I have had a few furried eyebrows thrown at me recently because my child has a social media account or two. Now, before you throw the “terms and conditions” books at me, I’ll let you in on a few secrets.
As a parent, I have no issue with my child having certain online accounts. She has email, which she uses quite regularly to communicate with her dad and other family members, including me. She spent months scrolling through my Instagram feed and seeing the world through other people’s eyes. I have a private, locked account there and do not accept any followers I do not know. Why? Because I share personal images there, and frankly, if I don’t know you, I don’t want you to seeing pictures I take in my home, thanks.
She took a keen interest in Instagram, above any other social network, including Twitter and Facebook, even though she has explored those with me as I’ve shown her what they’re about.
Perhaps it’s the visual nature of Instagram that appealed to her but, I also believe that having two avid photographers in the family piqued her interest.
But, as per the terms and conditions of Instagram, people under the age of 13 are not allowed to have their own account. I am a big believer in those terms and conditions, but I am also aware that a lot of people ignore them. For the record, I haven’t.
Here are my five rules for the Instagram account my kid uses:
- I set up the account and I own it. When we gave her a tablet as birthday gift, we created a set of guidelines together. My child does not download an app or sign up for something without informing or asking me first. This is not a rule I gave her, it is a guideline we created together. When I set up the Instagram account, I assigned it to my email address and I have complete control over it. This will, of course, change when she is old enough but, for now, the account actually belongs to me, even though she chose the username and it is hers to use.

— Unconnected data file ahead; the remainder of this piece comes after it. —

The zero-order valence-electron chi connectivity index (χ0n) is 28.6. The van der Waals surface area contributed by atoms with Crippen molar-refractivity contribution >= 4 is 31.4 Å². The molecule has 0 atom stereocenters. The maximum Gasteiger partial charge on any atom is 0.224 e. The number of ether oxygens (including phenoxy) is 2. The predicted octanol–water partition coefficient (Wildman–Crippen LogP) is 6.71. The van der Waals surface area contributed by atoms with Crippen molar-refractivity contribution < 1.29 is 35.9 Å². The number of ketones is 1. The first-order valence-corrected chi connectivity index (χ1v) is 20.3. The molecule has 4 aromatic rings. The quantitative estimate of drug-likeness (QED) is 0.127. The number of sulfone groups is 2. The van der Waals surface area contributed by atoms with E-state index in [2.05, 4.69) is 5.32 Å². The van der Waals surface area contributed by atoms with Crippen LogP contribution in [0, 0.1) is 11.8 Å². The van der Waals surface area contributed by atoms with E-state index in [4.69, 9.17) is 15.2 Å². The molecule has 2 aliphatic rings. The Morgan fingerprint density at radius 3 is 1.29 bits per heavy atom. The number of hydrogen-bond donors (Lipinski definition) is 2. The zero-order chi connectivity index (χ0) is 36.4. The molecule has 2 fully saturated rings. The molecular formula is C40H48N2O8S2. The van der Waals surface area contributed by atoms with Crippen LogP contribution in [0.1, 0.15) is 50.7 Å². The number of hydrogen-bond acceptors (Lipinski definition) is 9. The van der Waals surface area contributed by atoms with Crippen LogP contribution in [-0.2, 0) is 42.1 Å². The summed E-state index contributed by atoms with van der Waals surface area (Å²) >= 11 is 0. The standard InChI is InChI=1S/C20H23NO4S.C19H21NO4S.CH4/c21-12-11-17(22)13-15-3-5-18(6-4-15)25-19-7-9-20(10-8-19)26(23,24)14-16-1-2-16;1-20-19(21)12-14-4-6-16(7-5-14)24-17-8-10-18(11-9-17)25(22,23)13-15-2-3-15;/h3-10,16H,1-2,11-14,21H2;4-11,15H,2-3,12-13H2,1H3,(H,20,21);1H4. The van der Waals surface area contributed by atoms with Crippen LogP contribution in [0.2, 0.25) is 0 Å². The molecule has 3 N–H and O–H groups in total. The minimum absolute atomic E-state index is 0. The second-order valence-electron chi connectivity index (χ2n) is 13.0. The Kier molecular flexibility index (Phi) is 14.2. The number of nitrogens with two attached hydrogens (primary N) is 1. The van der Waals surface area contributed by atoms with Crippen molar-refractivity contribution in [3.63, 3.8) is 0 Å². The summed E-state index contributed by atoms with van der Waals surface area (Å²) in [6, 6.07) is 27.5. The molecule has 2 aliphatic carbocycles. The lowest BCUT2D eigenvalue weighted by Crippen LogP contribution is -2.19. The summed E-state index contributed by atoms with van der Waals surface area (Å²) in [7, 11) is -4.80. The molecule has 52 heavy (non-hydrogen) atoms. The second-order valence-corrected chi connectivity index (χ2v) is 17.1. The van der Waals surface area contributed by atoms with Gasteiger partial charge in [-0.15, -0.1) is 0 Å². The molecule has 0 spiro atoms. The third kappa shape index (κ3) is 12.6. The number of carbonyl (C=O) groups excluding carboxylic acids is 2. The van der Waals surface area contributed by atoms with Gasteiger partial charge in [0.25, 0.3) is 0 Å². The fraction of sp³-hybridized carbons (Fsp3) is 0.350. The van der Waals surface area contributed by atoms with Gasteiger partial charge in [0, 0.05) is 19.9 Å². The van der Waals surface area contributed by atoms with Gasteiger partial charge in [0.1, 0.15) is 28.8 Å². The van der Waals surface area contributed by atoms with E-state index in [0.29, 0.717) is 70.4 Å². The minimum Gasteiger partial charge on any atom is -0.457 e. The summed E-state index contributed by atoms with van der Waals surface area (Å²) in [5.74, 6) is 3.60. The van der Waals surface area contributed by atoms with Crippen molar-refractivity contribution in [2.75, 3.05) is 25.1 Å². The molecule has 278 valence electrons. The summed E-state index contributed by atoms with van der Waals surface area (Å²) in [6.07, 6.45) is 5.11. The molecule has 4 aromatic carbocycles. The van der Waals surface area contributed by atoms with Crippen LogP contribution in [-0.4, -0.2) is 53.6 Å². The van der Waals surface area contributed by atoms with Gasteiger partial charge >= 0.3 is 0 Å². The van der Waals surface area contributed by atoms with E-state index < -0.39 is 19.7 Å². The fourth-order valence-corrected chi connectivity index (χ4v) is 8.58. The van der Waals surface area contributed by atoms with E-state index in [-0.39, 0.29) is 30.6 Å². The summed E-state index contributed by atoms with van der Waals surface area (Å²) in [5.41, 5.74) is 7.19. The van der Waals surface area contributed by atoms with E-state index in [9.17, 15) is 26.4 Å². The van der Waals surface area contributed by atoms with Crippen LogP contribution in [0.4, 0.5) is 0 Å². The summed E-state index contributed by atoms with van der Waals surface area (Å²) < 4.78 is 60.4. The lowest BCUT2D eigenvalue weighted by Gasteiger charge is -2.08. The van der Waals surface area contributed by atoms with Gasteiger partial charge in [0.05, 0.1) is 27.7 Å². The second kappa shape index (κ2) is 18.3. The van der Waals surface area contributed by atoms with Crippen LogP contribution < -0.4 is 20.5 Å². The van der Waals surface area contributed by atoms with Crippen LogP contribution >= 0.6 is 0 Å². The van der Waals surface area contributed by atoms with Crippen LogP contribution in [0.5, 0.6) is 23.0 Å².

- The account she uses is set to private. I toggled “photos are private” when setting up, and I am the person who accepts or rejects follower requests. When we spoke about creating guidelines for using Instagram, we agreed that I would be the person to monitor and manage this, whilst she would take care of uploading photos and interacting with people she follows or who follow her. Dividing up the “job” of having an Instagram account gave her responsibilities that she enjoys and enables me to retain control. Similarly, geotagging is turned off and will remain off forever, on both the account she uses and my personal one.
- Before I gave her access to the account, we chatted about the types of content that people should share online and the types that should not be shared. I will admit that this is the one area I made the rules, because what may seem “cool” to her now is most definitely not “cool” online. Similarly, no contact details, address or any other personal information will be shared.
- I showed her how to block people, search for things and make use of the most the functions available on the application. She now feels empowered to use the app on her own, but knows that she can come to me with any questions or to tell me anything about it at all. I also showed her how to report content and explained the importance of doing so if she comes across something that raises an eyebrow.
- We created a set of consequences, together. Plainly put, if I discover activity on her account that is not in accordance with the guidelines she and I created and agreed upon, her account will immediately be deleted. And yes, I do check, regularly. This is a firm agreement we worked towards creating, that she understands and abides by it completely. Why? Because it is not a rule I made, it’s an agreement we have, and I trust her to stick to it, just as she trusts me to guide her through having her account.
Oh, and there is a sixth rule. It is, quite simply, to have fun. Because she has become such an avid user of the platform, she now lists photography as a hobby that she loves. And for that, I can thank Instagram.